• As shown in FIG. 2 and as described above, when an asset is requested by an on-demand client (e.g., any of on-demand clients 240 1, 240 2, 240 3 and 240 4), the asset is streamed from one of the content servers (e.g., content server 210 3) to the edge device, which in turn streams the asset to the client. That is, the stream provides the subscriber with the content that is to be viewed during the on-demand session. In addition, the edge device 220 caches the asset so that it is locally available when it is requested by other subscribers. Depending on the playout rate of the asset, the entire asset may or may not reside on the edge device 220. If not, then, as indicated in FIG. 2, the missing portions (e.g., blocks, pieces or tiles) may be propagated to the edge device 220 using any suitable file transfer protocol such as FTP, for example. That is, the edge device 220 sends out a request for the portions of the asset that are missing. In response, any of the content servers on which the asset resides may propagate one or more of the missing pieces to the edge device 220. The propagation of the missing pieces may occur simultaneous with or subsequent to the streaming of the asset. Transfer of the missing pieces of the asset in accordance with a content propagation transfer model shares the burden of transfer among multiple content servers 210 and relieves them of the real time constraints that are imposed when the asset is being streamed. Once the complete asset is cached at the edge device 220, the edge device 220 signals the content servers to inform them that the asset no longer needs to be streamed (and to cancel a stream for that asset if one is in progress) because the stream for the asset can now be generated in its entirety from the edge device 220.
  • As shown, the edge device 220 may include a content management agent (CMA) 260 to oversee and facilitate implementation of the transfer of assets from the content servers 210 and to the on-demand clients 240. Among other things, the CMAs 260 may be used to identify the missing pieces of any locally residing media assets and to instruct the content servers to transfer the missing pieces of the asset in accordance with a content propagation model. The missing pieces of the assets may be identified by any appropriate means. For example, if the asset is embodied in an MPEG transport stream, program specific information included in MPEG system tables may be used to identify the missing pieces.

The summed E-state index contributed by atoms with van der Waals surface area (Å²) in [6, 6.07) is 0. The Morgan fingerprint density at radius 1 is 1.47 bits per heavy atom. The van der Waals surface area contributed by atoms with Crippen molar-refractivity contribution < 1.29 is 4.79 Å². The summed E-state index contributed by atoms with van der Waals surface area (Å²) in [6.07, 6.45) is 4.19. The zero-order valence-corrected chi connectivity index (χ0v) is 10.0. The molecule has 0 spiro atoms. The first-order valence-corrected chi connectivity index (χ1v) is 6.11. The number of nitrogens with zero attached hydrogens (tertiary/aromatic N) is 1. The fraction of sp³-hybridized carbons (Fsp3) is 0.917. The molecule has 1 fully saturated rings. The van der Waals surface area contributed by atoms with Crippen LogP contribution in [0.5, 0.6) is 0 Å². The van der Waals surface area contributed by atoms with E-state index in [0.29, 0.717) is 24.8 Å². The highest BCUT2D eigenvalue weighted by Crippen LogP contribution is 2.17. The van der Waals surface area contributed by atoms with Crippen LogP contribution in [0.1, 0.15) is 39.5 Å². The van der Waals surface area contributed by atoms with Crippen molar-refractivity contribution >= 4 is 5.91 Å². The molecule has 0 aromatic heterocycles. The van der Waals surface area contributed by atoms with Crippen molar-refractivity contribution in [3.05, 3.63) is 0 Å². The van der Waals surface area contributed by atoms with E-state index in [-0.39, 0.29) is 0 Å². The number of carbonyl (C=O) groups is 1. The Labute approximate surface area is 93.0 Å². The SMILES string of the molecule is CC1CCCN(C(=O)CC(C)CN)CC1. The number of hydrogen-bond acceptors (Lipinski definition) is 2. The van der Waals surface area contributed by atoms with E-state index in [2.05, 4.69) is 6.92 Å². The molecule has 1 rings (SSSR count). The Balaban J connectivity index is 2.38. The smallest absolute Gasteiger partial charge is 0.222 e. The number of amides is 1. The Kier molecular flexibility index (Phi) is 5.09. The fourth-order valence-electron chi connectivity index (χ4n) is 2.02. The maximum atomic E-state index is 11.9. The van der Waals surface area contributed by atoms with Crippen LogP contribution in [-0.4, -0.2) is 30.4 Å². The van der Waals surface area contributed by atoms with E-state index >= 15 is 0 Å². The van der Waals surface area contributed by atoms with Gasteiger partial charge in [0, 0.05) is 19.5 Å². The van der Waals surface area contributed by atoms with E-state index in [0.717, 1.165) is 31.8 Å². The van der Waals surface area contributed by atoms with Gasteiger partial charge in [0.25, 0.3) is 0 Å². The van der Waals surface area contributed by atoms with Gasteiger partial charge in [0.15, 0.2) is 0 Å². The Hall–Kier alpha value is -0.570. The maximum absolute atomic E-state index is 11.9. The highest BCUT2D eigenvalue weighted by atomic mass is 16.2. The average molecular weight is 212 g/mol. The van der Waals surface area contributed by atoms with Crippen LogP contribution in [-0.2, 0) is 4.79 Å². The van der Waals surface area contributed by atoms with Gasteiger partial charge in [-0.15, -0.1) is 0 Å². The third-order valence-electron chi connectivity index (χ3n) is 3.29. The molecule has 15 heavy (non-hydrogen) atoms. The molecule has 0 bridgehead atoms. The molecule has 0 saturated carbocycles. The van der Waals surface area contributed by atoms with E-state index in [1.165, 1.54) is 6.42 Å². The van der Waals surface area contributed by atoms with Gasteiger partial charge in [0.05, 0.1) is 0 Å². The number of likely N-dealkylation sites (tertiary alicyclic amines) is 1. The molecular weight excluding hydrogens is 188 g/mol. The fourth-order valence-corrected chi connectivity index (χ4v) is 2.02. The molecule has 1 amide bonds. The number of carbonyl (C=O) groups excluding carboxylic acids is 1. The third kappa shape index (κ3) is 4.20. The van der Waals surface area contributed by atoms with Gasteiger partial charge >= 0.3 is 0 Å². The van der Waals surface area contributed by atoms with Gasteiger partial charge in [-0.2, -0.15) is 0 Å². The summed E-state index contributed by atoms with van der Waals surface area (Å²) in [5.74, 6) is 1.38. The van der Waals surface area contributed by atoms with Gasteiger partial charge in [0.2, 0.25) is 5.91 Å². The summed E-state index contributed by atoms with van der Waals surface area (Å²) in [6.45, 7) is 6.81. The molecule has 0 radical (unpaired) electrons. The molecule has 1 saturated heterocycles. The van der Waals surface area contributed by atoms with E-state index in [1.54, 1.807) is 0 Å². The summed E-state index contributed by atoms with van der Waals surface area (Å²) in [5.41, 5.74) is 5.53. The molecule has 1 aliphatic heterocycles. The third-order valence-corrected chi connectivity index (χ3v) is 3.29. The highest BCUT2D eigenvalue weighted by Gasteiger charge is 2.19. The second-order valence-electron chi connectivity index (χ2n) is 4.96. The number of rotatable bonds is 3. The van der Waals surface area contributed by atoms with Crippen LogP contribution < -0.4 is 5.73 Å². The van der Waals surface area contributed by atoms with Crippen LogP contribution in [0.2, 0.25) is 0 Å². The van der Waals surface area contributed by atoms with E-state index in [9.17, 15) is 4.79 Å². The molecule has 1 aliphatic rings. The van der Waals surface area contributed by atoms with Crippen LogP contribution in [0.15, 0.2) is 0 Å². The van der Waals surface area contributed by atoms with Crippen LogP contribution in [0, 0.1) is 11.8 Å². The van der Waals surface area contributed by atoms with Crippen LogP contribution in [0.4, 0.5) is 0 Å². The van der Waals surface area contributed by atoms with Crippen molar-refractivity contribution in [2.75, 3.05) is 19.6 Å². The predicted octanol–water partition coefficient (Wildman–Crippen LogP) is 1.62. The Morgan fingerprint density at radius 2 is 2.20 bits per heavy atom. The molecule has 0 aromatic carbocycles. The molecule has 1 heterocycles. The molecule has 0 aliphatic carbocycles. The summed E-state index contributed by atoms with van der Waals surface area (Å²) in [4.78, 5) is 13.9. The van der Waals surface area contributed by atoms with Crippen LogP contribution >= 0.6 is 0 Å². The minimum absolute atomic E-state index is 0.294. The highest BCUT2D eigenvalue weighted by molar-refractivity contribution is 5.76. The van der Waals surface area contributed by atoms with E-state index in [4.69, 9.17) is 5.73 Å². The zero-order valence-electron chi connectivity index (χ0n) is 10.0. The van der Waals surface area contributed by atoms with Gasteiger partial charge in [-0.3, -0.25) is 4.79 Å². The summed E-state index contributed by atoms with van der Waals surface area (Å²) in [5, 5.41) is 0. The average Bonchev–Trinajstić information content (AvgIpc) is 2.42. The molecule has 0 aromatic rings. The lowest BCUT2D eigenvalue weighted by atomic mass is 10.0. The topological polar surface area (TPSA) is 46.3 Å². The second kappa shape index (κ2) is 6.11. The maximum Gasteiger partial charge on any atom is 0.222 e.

• Propagation of any missing pieces of an asset may or may not be initiated immediately upon the first occurrence of a request for that asset from an on-demand client 240. For instance, in some cases it only may be economical to transfer the entire asset to an edge device 220 after it has been requested by clients a threshold number of times. In this case the CMA in the edge device 220 can determine when the missing pieces of the asset should be sent and it can issue a propagation request to the content servers 210 at that time. That is, the edge device 220 (via its CMA) itself can make the decision as to when the asset should be locally resident. Alternatively, in some cases this decision can be made by the content servers using their own content management agents, discussed immediately below.
  • In addition to the edge devices, the content servers 210 (e.g., VHOs 110 1-110 4 in FIG. 1) may each include a content management agent (CMA) to oversee and facilitate implementation of the transfer of assets among themselves and to the edge device 220. Among other things, the content server CMAs may be used to instruct the content server to stream a requested asset to the edge device 220 or to transfer all or select pieces of the asset in accordance with a content propagation model such as a content delivery model (e.g, a client-server model) or a peer-to-peer file transfer model. In addition, when an asset is not locally available to a particular one of the content servers 210, its CMA may also be used to determine whether to have the asset sent to the subscriber from a central library (e.g., the SHE 105 in FIG. 1) or whether to obtain it from other content servers 210.
  • FIG. 4 shows a simplified functional diagram of an edge device 220 for the purpose of conceptualizing the manner in which missing pieces of the asset are combined with the remainder of the asset that has been streamed to the edge device. As shown, the streaming portion of the asset is received by the edge device on a first input 410. Likewise, the missing pieces of the asset are received by the edge device on a second input 415 and stored in a cache 420. When the asset is to be provided to a client, the streaming portion of the asset received on the first input 410 is output on the output 430. A controller 440 identifies the missing pieces of the content that is being received at the output 430 and inserts the missing pieces when appropriate by transferring them from the cache 420 to the output 430.